The Clinical Spectrum of Leukocyte Adhesion Deficiency (LAD) III due to Defective CalDAG-GEF1
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- Kilic, S.S. & Etzioni, A. J Clin Immunol (2009) 29: 117. doi:10.1007/s10875-008-9226-z
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Leukocyte adhesion deficiency (LAD) type III is a rare syndrome characterized by severe recurrent infections, leukocytosis, and increased bleeding tendency. All integrins are normally expressed yet a defect in their activation leads to the observed clinical manifestations.
Materials and Methods
Less than 20 patients have been reported world wide and the primary genetic defect was identified in some of them. Here we describe the clinical features of patients in whom a mutation in the calcium and diacylglycerol-regulated guanine nucleotide exchange factor 1 (CalDAG GEF1) was found and compare them to other cases of LAD III and to animal models harboring a mutation in the CalDAG GEF1 gene.
The hallmarks of the syndrome are recurrent infections accompanied by severe bleeding episodes distinguished by osteopetrosis like bone abnormalities and neurodevelopmental defects.
More than 25 years ago a defect in the crucial adhesion cascade of leukocytes was described and designated as leukocyte adhesion deficiency (LAD), characterized by severe recurrent bacterial and fungal infections, delayed separation of the umbilical cord, defective wound healing without pus formation and markedly increased leukocyte count. LAD is an autosomal recessive genetic disorder caused by mutations in the ITGB2 gene which encodes for the β subunit of the integrin (CD18), leading to the inability of leukocytes to adhere to the blood vessel endothelium . Several hundreds of patients have been described worldwide and in most of them no or markedly reduced expression of CD18 on leukocyte surface was noted. Rarely, mutations in the gene lead to a non-functional but expressed CD18 and these cases are referred to as LAD1/variant .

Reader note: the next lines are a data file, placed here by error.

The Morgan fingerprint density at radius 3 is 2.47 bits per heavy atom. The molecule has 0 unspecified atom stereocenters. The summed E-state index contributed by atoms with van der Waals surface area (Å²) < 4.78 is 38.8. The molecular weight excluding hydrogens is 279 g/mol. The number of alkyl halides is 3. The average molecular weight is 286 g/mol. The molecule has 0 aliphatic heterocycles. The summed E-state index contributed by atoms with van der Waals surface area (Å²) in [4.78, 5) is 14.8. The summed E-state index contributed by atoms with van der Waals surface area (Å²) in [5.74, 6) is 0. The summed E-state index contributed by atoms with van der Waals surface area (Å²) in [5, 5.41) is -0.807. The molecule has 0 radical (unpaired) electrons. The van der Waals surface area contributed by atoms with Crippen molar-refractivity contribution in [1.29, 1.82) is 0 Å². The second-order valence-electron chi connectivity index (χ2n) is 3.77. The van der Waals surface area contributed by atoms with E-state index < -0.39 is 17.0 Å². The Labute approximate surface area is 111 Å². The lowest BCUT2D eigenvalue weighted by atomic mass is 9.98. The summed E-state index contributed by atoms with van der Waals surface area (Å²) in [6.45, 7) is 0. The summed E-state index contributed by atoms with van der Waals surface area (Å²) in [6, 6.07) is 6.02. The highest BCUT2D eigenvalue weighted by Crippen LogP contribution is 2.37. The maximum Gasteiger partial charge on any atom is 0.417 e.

Ten years later a second syndrome, LAD II, has been described . This rare condition (less than ten patients reported so far) is characterized by milder infectious episodes, severe psychomotor and growth retardation, the Bombay blood phenotype and marked leukocytosis. The syndrome is caused by a general defect in fucose metabolism due to mutations in the gene FUCT1, which encodes for the specific transporter of fucose from the cytoplasma to the Golgi apparatus where the incorporation of fucose to various glycoprotein occurs . The defect leads to the absence of Sialyl Lewis X (CD15), the ligand for the selectin, essential for the first step in the adhesion cascade, the rolling phase .
We previously described three LAD III patients singled by transcriptional and translational defects in calcium and diacylglycerol-regulated guanine nucleotide exchange factor 1 (CalDAG-GEF1), an important Rap1 and integrin activator in hematopoietic cells . In the current report the clinical characteristics of our patients are highlighted and compared with those reported in other, genetically distinct, LAD III cases and in recently published animal models with CalDAG-GEF1 deficiency.
Materials and Methods
Case 1 and 2
Laboratory Features of LAD-III Patients
Pt 1 YB
Pt 2 AB
Pt 3 SA
Pt 4 MK
Age at onset
Age at diagnosis
Umbilical cord detachment (day)
Mild motor retardation
Recurrent severe infections
Increase bone density
Laboratory data (earliest recorded)
Plt (× 109/L)
Platelet aggregation response to ADP, epinephrine, and collagen
Lymphocyte subsets %, (absolute mm3)
Neutrophil gate (%)
Died at 15 months
Died at 7 months
Died at 1.5 years
A healthy appearing male infant was delivered at 38 weeks gestation by vaginal delivery. He was the second product of second degree-related parents (Fig. 2). His birth weight was 2,450 g. At delivery, mucosal and skin bleeding was observed. He received erythrocyte and platelet infusions. His clinical features are presented in Table I. Laboratory investigation showed leukocytosis and Glanzmann disease like thrombasthenia. As of 2 weeks of age, he was frequently hospitalized because of bacterial and fungal sepsis episodes and died at 7 months of age. Quantitative PCR analysis showed very low levels of CalDAG-GEF1.
Leukocyte arrest at target endothelial sites is nearly exclusively mediated by integrin receptors expressed on all circulating hematopoetic cells. These maintain their integrins (β1 and β2) in a generally non-adhesive state that can be rapidly activated subject to interactions with various agonists, predominantly chemoattractants and chemokines presented by the endothelium . Likewise, platelets maintain their major fibrinogen receptor, the integrin αIIbβ3 in an inactive conformation, which is converted by chemokines which bind to GPCR . The small GTPase Rap-1 has been implicated as the major intracellular activator of integrins both in leukocytes and platelets. A crucial molecule for Rap-1 activation is CalDAG-GEF1, which was found to be defective in our patients. It belongs to the CalDAG-GEF/Ras GRP family of intracellular signaling molecule with a guanine nucleotide exchange factor (GEP) domain that catalyzes the exchange of GTP for GDP bond to Rap1 .